mences:

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te tradition.

how the matter stands.

This badge is manifestly derived from the Scottish crown, • The King's cypher, within Saint Andrew's collar, and

- The Queen's Royal Regiment Badge, The Paschal being raised for service in Tangiers, part of the dower of Catherina, Queen of King Charles the Second, and who * Third Regiment Badge, "The Dragon,' one of the "Fourth Regiment Badge, • The Lion of England,' a

Tith Regiment Badges, ‘Saint George and the Dran and the Rose and Crown,' part of the royal in"Sixth Regiment Badges, « The Antelope,' and the aof the royal arms before the Unicorn was assumed. "Yenth Regiment Badges, “The Rose within the The Bure within the Garter and the Crown over it,' come

ter, and the Crown over it,' and the • White Horse. | elected steward of the university in 1615; but he on the royal arms, and the White Horse' comes from his brother in 1630, nor did he obtain the chantenerian sovereign ascended the throne of England.

size of the Antelope with the services of the regiment King William the Third gave "The Lion of Nassau' to
i spain, in the year 1710; and, as several stands of the Eighteenth, or Royal Irish, regiment; and the Twenty-
dumans were taken by the regiment at Saragossa, and tirst and Twenty-seventh Regiments received appropriate
rezuted by Colonel Thomas Harrison to Queen Anne, it badges as national corps. This seems to be the principle,
has been considered probable that one colour taken from as far as I can judge.-J. ff. C.”
an African regiment in the service of Philip, which bore This letter was written in 1851. JUVERNA.
it the Antelope, was among the number, and that
Close Harrison obtained the Queen's permission to adopt
the Antelope for a regimental badge.!
* Nr. Cannon, however, admits that no documentary

PEMBROKE COLLEGE, OXFORD. evidence has as yet been found which would substantiate

Wishing to test the current accounts of a cer* The late Colonel Hugh Maurice Scott, of the sixth tain incomparable pair of brethren, successively tinent, told me, when I was an ensign in the corps, that his father, who had been lieutenant-colonel of the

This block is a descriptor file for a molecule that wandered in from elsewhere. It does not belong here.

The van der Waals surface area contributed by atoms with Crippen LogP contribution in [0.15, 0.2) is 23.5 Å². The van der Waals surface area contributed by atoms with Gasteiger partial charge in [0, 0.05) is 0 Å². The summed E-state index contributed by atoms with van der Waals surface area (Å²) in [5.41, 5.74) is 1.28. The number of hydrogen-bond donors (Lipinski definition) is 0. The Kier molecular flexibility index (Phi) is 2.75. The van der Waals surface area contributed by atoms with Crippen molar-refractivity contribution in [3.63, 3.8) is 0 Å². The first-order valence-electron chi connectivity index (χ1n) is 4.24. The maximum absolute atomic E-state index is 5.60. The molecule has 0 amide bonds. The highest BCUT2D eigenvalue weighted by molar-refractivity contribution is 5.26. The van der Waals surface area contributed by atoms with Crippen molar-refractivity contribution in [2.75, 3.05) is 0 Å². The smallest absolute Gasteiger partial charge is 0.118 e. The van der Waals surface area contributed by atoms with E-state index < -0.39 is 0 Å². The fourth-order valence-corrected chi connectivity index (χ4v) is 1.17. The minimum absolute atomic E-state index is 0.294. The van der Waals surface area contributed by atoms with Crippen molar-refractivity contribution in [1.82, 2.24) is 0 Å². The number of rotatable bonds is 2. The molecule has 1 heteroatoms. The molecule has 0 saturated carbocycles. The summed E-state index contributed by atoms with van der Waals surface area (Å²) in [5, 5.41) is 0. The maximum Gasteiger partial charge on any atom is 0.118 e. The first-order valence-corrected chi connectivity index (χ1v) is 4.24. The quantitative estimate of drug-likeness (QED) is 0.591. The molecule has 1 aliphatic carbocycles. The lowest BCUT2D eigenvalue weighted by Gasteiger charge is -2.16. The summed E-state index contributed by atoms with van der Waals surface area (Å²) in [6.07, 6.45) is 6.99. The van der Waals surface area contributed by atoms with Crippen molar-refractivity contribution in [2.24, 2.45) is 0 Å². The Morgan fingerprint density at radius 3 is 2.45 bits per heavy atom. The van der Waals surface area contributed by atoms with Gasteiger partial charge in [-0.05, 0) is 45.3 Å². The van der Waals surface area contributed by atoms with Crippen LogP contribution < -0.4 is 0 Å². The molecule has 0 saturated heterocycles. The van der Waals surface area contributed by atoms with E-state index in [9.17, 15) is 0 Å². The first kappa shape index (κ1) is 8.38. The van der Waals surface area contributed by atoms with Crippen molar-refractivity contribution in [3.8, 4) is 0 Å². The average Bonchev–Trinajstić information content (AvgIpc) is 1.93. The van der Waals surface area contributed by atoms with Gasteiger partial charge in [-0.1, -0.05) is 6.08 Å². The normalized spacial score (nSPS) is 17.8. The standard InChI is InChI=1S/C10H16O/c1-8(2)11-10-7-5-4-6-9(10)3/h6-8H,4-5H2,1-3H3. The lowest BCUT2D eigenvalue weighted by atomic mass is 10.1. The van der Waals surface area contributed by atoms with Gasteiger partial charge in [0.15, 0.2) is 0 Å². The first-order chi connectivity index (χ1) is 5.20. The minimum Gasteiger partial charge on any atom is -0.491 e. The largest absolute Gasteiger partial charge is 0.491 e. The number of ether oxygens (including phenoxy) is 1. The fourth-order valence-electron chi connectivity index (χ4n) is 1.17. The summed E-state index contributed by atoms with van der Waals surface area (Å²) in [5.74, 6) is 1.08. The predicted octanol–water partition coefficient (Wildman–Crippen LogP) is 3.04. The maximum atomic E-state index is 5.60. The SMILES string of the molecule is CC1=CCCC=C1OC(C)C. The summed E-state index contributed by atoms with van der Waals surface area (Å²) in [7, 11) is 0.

lords chamberlain of the royal household, and such regiment for very many years, and had been born in

chancellors of the university of Oxford, I had rethe curs, believed that the badge of the Antelope was as old course to a semi-official periodical work in high en he time of Queen Elizabeth ; and that the regiment, repute—whence I transcribe the paragraph which tben in the service of the States of Holland, adopted the follows:beden owing to the Antelope being the crest of its colonel, Sir William Russell. For many years I thought this

“ PEMBROKE COLLEGE. This college, originally Broadde mest probable of all the conjectures which I had

gates Hall, was founded in the year 1624, by king James

the first, at the costs and charges of Thomas Tesdale, Some years since I suggested to the editor of a mili- esquire, of Glympton in Oxfordshire, and Richard Wight' and regiments or infantry had tone and the same rsrigin, lows, and ten scholars, or more or fewers and obtained its med that they all obtained their badges in the reign of

name from Philip Herbert, earl of Pembroke, who was King William the Third, or, at least, that the badges

chancellor of the university when it was founded.were then conimed to these regiments. Let us now see

More than suspicious of this accredited guide, aire les will have noticed that most of the hardest he gives, I consulted a guide who wrote two cen

with regard to one part of the information which 1. The follotring may suggest sources of investigaet do these persons who have time for examining mili with academic sanction. It is entitled

Academiæ

Oxoniensis notitia. Oxonia, typis W. H. Impensis within the collar of Saint Andrew, and the crown over it.' en Boral Reziment Badge, The Royal cypher, R. Davis, 1665.—and calls for another extract:

“ COLLEGIUM PEMBROCHIANUM. Collegium quod hodie Pembrochianum audit, olim Latarum Portarum Aula

Cum vero Thomas Tisdale, etc.* **Collegium

ibi loci instituendum concessit Jacobus rex ; quod in Lamb" from the rofal arms of Portugal; the regiment

honorem D. Guilielmi Herbert, Penbrochiæ comitis, Aca-
demiæ tunc temporis cancellarii, Penbrochianun appellari

visum est.” The fare cious to her marriage, Infanta of Portugal.

The author of this anonymous tract was William formerly in the collection of Alexander Chalmers, and subsequently in that of the learned and estimable Philip Bliss—who records an edition of 1675.

Now, as to the modern guide, I presume to make two observations, 1. William Herbert, earl of Pembroke, was chancellor of the university of who was created earl of Montgomery in 1605, was

not become earl of till the death of

cellorship before the resignation of archbishop eligibech Kegiment Badge, “ The White Horse. This Laud in 1641. (Camden, Annales Jacobi I.; AnThis badge was borne by the regiment long

before Do the members of Pembroke ever condescend served as a marine corps, and was confirmed to the to examine The Oxford university calendar? Sel"Kw, the common origin of these badges leads me to

the Crown over it.

dicta est.

jorter of the royal

arms.

the salon dvnasty.

6

urnt by the commander-in-chief, on July 30th, 1799.

dom, I conceive-for the error now pointed out say that they were not conferred for any particular ser

has been in existence for twice-seven years !

BOLTON CORNEY, were granted as crests to each of the the vid corps,' as they used to be called. In after times, Barnes, S.W.

teat that they